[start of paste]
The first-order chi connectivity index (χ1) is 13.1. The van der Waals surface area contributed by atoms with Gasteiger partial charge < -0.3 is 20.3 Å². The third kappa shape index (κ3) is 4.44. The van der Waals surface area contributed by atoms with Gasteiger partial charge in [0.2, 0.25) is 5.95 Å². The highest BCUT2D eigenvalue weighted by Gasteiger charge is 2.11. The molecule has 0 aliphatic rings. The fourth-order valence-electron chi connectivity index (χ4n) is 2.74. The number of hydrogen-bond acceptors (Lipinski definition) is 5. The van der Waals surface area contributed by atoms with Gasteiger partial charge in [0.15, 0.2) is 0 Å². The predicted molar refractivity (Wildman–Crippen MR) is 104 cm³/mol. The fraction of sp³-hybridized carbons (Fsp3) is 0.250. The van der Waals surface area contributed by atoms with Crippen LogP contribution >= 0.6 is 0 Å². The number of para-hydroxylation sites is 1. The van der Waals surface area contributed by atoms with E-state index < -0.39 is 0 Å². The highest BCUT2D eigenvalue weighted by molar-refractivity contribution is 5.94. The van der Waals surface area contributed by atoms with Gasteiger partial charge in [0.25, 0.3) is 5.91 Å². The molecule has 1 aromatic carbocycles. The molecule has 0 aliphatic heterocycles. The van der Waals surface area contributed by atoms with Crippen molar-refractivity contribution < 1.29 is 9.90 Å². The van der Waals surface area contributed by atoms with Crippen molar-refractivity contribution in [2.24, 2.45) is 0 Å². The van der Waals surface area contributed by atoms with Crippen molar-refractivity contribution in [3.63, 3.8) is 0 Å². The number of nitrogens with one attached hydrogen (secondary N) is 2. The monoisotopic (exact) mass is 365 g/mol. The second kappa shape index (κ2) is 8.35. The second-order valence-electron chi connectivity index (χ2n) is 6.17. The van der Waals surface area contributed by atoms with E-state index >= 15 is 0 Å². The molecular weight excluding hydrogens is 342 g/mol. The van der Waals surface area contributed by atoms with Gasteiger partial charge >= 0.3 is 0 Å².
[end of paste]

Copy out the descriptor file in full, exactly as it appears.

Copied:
The first-order chi connectivity index (χ1) is 13.1. The van der Waals surface area contributed by atoms with Gasteiger partial charge < -0.3 is 20.3 Å². The third kappa shape index (κ3) is 4.44. The van der Waals surface area contributed by atoms with Gasteiger partial charge in [0.2, 0.25) is 5.95 Å². The highest BCUT2D eigenvalue weighted by Gasteiger charge is 2.11. The molecule has 0 aliphatic rings. The fourth-order valence-electron chi connectivity index (χ4n) is 2.74. The number of hydrogen-bond acceptors (Lipinski definition) is 5. The van der Waals surface area contributed by atoms with Gasteiger partial charge in [0.15, 0.2) is 0 Å². The predicted molar refractivity (Wildman–Crippen MR) is 104 cm³/mol. The fraction of sp³-hybridized carbons (Fsp3) is 0.250. The van der Waals surface area contributed by atoms with Crippen LogP contribution >= 0.6 is 0 Å². The number of para-hydroxylation sites is 1. The van der Waals surface area contributed by atoms with E-state index < -0.39 is 0 Å². The highest BCUT2D eigenvalue weighted by molar-refractivity contribution is 5.94. The van der Waals surface area contributed by atoms with Gasteiger partial charge in [0.25, 0.3) is 5.91 Å². The molecule has 1 aromatic carbocycles. The molecule has 0 aliphatic heterocycles. The van der Waals surface area contributed by atoms with Crippen molar-refractivity contribution < 1.29 is 9.90 Å². The van der Waals surface area contributed by atoms with Crippen molar-refractivity contribution in [2.24, 2.45) is 0 Å². The van der Waals surface area contributed by atoms with Crippen molar-refractivity contribution in [3.63, 3.8) is 0 Å². The number of nitrogens with one attached hydrogen (secondary N) is 2. The monoisotopic (exact) mass is 365 g/mol. The second kappa shape index (κ2) is 8.35. The second-order valence-electron chi connectivity index (χ2n) is 6.17. The van der Waals surface area contributed by atoms with E-state index >= 15 is 0 Å². The molecular weight excluding hydrogens is 342 g/mol. The van der Waals surface area contributed by atoms with Gasteiger partial charge >= 0.3 is 0 Å².